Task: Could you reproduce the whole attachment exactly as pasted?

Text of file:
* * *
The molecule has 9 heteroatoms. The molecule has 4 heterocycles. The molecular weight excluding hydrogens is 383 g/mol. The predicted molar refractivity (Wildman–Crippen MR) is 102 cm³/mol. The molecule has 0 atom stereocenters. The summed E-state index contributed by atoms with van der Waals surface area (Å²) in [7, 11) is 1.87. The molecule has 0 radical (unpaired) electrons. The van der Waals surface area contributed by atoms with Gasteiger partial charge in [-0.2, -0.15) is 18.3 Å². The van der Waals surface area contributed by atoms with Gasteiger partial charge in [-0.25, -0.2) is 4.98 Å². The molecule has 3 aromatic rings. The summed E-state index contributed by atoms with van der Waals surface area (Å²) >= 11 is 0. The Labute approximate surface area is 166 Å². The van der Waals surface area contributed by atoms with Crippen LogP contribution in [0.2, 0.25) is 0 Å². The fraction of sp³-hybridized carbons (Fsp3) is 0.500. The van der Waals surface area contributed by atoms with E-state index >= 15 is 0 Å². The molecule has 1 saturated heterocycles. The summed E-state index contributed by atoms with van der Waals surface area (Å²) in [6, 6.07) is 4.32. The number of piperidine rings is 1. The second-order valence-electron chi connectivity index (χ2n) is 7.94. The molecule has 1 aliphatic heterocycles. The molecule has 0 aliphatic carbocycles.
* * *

The molecule has 9 heteroatoms. The molecule has 4 heterocycles. The molecular weight excluding hydrogens is 383 g/mol. The predicted molar refractivity (Wildman–Crippen MR) is 102 cm³/mol. The molecule has 0 atom stereocenters. The summed E-state index contributed by atoms with van der Waals surface area (Å²) in [7, 11) is 1.87. The molecule has 0 radical (unpaired) electrons. The van der Waals surface area contributed by atoms with Gasteiger partial charge in [-0.2, -0.15) is 18.3 Å². The van der Waals surface area contributed by atoms with Gasteiger partial charge in [-0.25, -0.2) is 4.98 Å². The molecule has 3 aromatic rings. The summed E-state index contributed by atoms with van der Waals surface area (Å²) >= 11 is 0. The Labute approximate surface area is 166 Å². The van der Waals surface area contributed by atoms with Crippen LogP contribution in [0.2, 0.25) is 0 Å². The fraction of sp³-hybridized carbons (Fsp3) is 0.500. The van der Waals surface area contributed by atoms with E-state index >= 15 is 0 Å². The molecule has 1 saturated heterocycles. The summed E-state index contributed by atoms with van der Waals surface area (Å²) in [6, 6.07) is 4.32. The number of piperidine rings is 1. The second-order valence-electron chi connectivity index (χ2n) is 7.94. The molecule has 1 aliphatic heterocycles. The molecule has 0 aliphatic carbocycles.